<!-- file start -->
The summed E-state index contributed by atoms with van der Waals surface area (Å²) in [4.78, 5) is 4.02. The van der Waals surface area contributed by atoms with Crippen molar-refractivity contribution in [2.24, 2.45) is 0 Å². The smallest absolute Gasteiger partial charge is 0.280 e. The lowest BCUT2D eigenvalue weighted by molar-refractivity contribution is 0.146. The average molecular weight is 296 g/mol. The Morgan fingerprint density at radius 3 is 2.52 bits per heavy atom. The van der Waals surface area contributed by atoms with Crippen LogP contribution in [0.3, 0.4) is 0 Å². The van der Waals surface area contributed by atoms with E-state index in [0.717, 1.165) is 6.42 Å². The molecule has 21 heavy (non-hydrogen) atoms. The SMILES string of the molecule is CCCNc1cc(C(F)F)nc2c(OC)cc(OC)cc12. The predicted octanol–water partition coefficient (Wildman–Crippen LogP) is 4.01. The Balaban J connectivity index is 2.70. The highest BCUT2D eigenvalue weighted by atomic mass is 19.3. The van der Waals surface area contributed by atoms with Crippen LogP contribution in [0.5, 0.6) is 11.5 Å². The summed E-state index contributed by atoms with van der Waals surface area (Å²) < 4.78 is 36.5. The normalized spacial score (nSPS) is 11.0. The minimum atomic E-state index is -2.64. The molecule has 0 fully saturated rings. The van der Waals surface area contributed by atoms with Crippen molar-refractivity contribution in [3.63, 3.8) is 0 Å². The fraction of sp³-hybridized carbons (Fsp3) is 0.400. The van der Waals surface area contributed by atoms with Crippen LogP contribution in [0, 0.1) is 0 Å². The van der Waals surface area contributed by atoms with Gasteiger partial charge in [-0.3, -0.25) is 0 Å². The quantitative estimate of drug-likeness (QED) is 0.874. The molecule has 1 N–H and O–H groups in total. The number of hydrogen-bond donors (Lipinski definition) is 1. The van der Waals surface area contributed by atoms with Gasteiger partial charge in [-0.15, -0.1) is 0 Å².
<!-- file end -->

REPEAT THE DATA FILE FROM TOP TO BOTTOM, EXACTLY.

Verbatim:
The summed E-state index contributed by atoms with van der Waals surface area (Å²) in [4.78, 5) is 4.02. The van der Waals surface area contributed by atoms with Crippen molar-refractivity contribution in [2.24, 2.45) is 0 Å². The smallest absolute Gasteiger partial charge is 0.280 e. The lowest BCUT2D eigenvalue weighted by molar-refractivity contribution is 0.146. The average molecular weight is 296 g/mol. The Morgan fingerprint density at radius 3 is 2.52 bits per heavy atom. The van der Waals surface area contributed by atoms with Crippen LogP contribution in [0.3, 0.4) is 0 Å². The van der Waals surface area contributed by atoms with E-state index in [0.717, 1.165) is 6.42 Å². The molecule has 21 heavy (non-hydrogen) atoms. The SMILES string of the molecule is CCCNc1cc(C(F)F)nc2c(OC)cc(OC)cc12. The predicted octanol–water partition coefficient (Wildman–Crippen LogP) is 4.01. The Balaban J connectivity index is 2.70. The highest BCUT2D eigenvalue weighted by atomic mass is 19.3. The van der Waals surface area contributed by atoms with Crippen LogP contribution in [0.5, 0.6) is 11.5 Å². The summed E-state index contributed by atoms with van der Waals surface area (Å²) < 4.78 is 36.5. The normalized spacial score (nSPS) is 11.0. The minimum atomic E-state index is -2.64. The molecule has 0 fully saturated rings. The van der Waals surface area contributed by atoms with Crippen molar-refractivity contribution in [3.63, 3.8) is 0 Å². The fraction of sp³-hybridized carbons (Fsp3) is 0.400. The van der Waals surface area contributed by atoms with Crippen LogP contribution in [0, 0.1) is 0 Å². The van der Waals surface area contributed by atoms with Gasteiger partial charge in [-0.3, -0.25) is 0 Å². The quantitative estimate of drug-likeness (QED) is 0.874. The molecule has 1 N–H and O–H groups in total. The number of hydrogen-bond donors (Lipinski definition) is 1. The van der Waals surface area contributed by atoms with Gasteiger partial charge in [-0.15, -0.1) is 0 Å².